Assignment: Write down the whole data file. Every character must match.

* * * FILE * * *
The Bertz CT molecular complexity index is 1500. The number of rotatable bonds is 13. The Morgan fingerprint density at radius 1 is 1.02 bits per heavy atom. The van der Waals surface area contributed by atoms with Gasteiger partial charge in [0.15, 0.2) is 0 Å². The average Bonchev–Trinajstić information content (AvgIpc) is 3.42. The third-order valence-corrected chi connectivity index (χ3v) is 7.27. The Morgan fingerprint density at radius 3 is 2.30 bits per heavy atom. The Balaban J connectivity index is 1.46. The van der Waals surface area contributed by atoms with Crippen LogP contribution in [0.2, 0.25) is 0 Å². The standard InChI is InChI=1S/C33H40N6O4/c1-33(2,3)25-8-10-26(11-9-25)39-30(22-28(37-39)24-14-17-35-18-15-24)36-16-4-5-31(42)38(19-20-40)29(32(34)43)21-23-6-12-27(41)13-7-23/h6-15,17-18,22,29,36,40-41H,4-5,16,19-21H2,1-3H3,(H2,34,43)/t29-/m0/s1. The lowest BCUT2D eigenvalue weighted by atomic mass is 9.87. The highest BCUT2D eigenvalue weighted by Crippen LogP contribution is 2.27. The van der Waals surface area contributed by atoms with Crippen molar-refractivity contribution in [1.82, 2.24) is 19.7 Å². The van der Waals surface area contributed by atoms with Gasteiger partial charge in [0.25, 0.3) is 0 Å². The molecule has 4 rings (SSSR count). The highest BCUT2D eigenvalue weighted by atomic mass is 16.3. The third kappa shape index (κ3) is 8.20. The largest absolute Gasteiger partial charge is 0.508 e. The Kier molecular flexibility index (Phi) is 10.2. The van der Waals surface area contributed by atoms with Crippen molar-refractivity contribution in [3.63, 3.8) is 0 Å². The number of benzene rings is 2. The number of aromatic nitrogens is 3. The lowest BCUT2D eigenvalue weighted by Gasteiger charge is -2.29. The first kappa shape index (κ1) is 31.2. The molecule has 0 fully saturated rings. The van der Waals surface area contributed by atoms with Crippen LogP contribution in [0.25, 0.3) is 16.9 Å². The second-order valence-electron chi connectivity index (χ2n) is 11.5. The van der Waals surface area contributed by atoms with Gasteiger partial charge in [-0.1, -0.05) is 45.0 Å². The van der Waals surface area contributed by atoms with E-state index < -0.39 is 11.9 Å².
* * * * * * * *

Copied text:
The Bertz CT molecular complexity index is 1500. The number of rotatable bonds is 13. The Morgan fingerprint density at radius 1 is 1.02 bits per heavy atom. The van der Waals surface area contributed by atoms with Gasteiger partial charge in [0.15, 0.2) is 0 Å². The average Bonchev–Trinajstić information content (AvgIpc) is 3.42. The third-order valence-corrected chi connectivity index (χ3v) is 7.27. The Morgan fingerprint density at radius 3 is 2.30 bits per heavy atom. The Balaban J connectivity index is 1.46. The van der Waals surface area contributed by atoms with Crippen LogP contribution in [0.2, 0.25) is 0 Å². The standard InChI is InChI=1S/C33H40N6O4/c1-33(2,3)25-8-10-26(11-9-25)39-30(22-28(37-39)24-14-17-35-18-15-24)36-16-4-5-31(42)38(19-20-40)29(32(34)43)21-23-6-12-27(41)13-7-23/h6-15,17-18,22,29,36,40-41H,4-5,16,19-21H2,1-3H3,(H2,34,43)/t29-/m0/s1. The lowest BCUT2D eigenvalue weighted by atomic mass is 9.87. The highest BCUT2D eigenvalue weighted by Crippen LogP contribution is 2.27. The van der Waals surface area contributed by atoms with Crippen molar-refractivity contribution in [1.82, 2.24) is 19.7 Å². The van der Waals surface area contributed by atoms with Gasteiger partial charge in [0.25, 0.3) is 0 Å². The molecule has 4 rings (SSSR count). The highest BCUT2D eigenvalue weighted by atomic mass is 16.3. The third kappa shape index (κ3) is 8.20. The largest absolute Gasteiger partial charge is 0.508 e. The Kier molecular flexibility index (Phi) is 10.2. The van der Waals surface area contributed by atoms with Crippen molar-refractivity contribution in [3.63, 3.8) is 0 Å². The number of benzene rings is 2. The number of aromatic nitrogens is 3. The lowest BCUT2D eigenvalue weighted by Gasteiger charge is -2.29. The first kappa shape index (κ1) is 31.2. The molecule has 0 fully saturated rings. The van der Waals surface area contributed by atoms with Crippen LogP contribution in [0.25, 0.3) is 16.9 Å². The second-order valence-electron chi connectivity index (χ2n) is 11.5. The van der Waals surface area contributed by atoms with Gasteiger partial charge in [-0.1, -0.05) is 45.0 Å². The van der Waals surface area contributed by atoms with E-state index < -0.39 is 11.9 Å².